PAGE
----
ARRL First VP Kay Craigie, N3KN, and Carter Craigie, N3AO, were among the 65 ops participating in this exercise. N3KN commented: "I operated Carter's portable emcomm station, which can do voice, Winlink, and even CW. We used HF Winlink rather than VHF Winlink from the NWS office so we would not interfere with the voice operators who were on 2m. The messages really flew out of there on Pactor. Then we had the real winter storm on Sunday, which gave this area more snow than people have seen in years. Carter checked into what he thought was going to be the hot-wash net for the drill, but it turned into a real SKYWARN net that he helped to run for several hours. Road conditions did not allow him to go over to the NWS office SKYWARN desk so he did the job from home." - report and photos used with permission of Operation Deep Freeze Leader Glen Sage, W4GHS; and ARRL First Vice President Kay Craigie, N3KN, chairman of the ARRL National Emergency Response Planning Committee (NERPC) (2006)
ARRL's K2DCD Addresses EMCOMM University
The League's point man for emergency preparedness and response, Dennis Dura, K2DCD, addressed EMCOMM U attendees by video-link at its event on March 14 in Stockton, California. He was a keynote speaker, along with OutpostPM developer Jim Oberhofer, KN6PE.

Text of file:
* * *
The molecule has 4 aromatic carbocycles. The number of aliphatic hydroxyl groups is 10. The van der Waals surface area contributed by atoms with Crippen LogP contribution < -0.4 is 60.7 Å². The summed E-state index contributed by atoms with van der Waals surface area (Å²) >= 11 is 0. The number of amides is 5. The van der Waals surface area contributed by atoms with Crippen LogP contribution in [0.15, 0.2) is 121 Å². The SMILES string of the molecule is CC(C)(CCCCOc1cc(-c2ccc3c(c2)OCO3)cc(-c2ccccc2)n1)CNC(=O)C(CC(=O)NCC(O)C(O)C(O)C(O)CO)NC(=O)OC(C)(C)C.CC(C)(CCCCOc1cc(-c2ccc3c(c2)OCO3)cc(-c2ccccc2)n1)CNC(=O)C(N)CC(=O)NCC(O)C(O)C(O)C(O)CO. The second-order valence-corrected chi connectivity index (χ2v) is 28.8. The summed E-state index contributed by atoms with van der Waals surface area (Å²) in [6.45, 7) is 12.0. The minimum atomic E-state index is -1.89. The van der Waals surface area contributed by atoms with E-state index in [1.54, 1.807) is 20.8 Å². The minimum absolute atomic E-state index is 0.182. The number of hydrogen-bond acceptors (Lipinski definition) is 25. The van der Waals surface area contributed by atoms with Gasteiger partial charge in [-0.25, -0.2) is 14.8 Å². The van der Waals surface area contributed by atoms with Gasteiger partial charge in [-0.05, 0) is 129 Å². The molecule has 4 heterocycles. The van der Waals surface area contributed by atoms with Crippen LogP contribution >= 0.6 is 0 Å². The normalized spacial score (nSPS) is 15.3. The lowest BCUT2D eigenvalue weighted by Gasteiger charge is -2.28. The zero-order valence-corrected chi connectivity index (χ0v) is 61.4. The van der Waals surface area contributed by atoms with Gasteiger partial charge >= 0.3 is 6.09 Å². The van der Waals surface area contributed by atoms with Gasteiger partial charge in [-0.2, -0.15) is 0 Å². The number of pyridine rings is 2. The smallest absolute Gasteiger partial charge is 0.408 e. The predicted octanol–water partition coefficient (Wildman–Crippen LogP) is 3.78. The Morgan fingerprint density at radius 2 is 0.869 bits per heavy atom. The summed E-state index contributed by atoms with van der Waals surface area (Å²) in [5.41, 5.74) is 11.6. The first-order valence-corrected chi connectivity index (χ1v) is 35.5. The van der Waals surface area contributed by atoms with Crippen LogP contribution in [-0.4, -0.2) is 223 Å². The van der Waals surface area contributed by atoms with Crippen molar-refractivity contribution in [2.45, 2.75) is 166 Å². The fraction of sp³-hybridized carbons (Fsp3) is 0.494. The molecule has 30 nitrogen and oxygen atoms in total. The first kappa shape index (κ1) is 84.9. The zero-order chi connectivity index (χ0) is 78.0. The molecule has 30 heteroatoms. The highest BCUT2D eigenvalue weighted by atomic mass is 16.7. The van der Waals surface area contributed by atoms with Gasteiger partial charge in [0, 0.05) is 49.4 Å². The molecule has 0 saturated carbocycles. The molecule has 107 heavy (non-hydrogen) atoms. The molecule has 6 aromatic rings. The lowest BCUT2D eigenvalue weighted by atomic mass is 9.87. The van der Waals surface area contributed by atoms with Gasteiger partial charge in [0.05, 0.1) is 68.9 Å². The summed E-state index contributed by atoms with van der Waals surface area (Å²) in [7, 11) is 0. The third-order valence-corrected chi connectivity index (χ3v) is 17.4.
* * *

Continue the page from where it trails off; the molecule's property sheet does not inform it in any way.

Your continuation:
Dura spoke about a number issues for about 30 minutes followed by another 30 minutes of Q&A. Some of the subjects covered were emergency communications training, the need for information during emergency responses, coordination with nationally based organizations and how members can add their ideas on emcomm needs of the ARRL by contributing to the the Strategic Plan.
All of this was possible through the efforts of David Coursey, N5FDL who organized this first EMCOMM U effort. "David was very flexible in re-arranging the entire event around my Saturday schedule. He even provided the video camera to make this happen", Dura said. "It was the first time I ever particiapted in this kind of exchange. It's a bit disconcerting at first, but then you don't notice the hardware at all and it becomes just like another QSO, albeit using VoIP and video".
Forty-eight area Hams participated and ranged from locations from Lassen Country to the north and Fresno to the south. N5FDL said, "we had 8 speakers, good reviews and it has already improved local agency cooperation based on things people learned".
Amateurs Provide Emcomm in Australian Bushfires